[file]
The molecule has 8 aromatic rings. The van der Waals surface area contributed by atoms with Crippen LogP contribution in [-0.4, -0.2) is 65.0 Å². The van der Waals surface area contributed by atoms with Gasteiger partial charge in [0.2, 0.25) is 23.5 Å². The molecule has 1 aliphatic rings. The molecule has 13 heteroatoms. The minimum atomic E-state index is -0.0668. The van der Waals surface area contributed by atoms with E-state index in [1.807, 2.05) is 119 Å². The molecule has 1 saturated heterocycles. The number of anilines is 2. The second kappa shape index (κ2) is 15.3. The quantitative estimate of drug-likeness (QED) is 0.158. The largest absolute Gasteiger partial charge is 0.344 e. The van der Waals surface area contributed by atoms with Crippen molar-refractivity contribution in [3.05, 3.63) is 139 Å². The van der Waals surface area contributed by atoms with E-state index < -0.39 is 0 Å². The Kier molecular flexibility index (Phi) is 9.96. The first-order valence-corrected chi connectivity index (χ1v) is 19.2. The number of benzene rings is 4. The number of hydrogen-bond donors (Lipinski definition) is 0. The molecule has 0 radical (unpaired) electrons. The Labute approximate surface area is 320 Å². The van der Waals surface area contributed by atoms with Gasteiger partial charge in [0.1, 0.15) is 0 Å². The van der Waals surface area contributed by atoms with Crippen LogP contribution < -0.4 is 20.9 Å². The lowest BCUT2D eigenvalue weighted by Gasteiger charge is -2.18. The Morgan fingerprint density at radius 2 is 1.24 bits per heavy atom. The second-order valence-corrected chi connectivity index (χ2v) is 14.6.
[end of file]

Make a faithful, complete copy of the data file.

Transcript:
The molecule has 8 aromatic rings. The van der Waals surface area contributed by atoms with Crippen LogP contribution in [-0.4, -0.2) is 65.0 Å². The van der Waals surface area contributed by atoms with Gasteiger partial charge in [0.2, 0.25) is 23.5 Å². The molecule has 1 aliphatic rings. The molecule has 13 heteroatoms. The minimum atomic E-state index is -0.0668. The van der Waals surface area contributed by atoms with E-state index in [1.807, 2.05) is 119 Å². The molecule has 1 saturated heterocycles. The number of anilines is 2. The second kappa shape index (κ2) is 15.3. The quantitative estimate of drug-likeness (QED) is 0.158. The largest absolute Gasteiger partial charge is 0.344 e. The van der Waals surface area contributed by atoms with Crippen molar-refractivity contribution in [3.05, 3.63) is 139 Å². The van der Waals surface area contributed by atoms with E-state index < -0.39 is 0 Å². The Kier molecular flexibility index (Phi) is 9.96. The first-order valence-corrected chi connectivity index (χ1v) is 19.2. The number of benzene rings is 4. The number of hydrogen-bond donors (Lipinski definition) is 0. The molecule has 0 radical (unpaired) electrons. The Labute approximate surface area is 320 Å². The van der Waals surface area contributed by atoms with Gasteiger partial charge in [0.1, 0.15) is 0 Å². The van der Waals surface area contributed by atoms with Crippen LogP contribution < -0.4 is 20.9 Å². The lowest BCUT2D eigenvalue weighted by Gasteiger charge is -2.18. The Morgan fingerprint density at radius 2 is 1.24 bits per heavy atom. The second-order valence-corrected chi connectivity index (χ2v) is 14.6.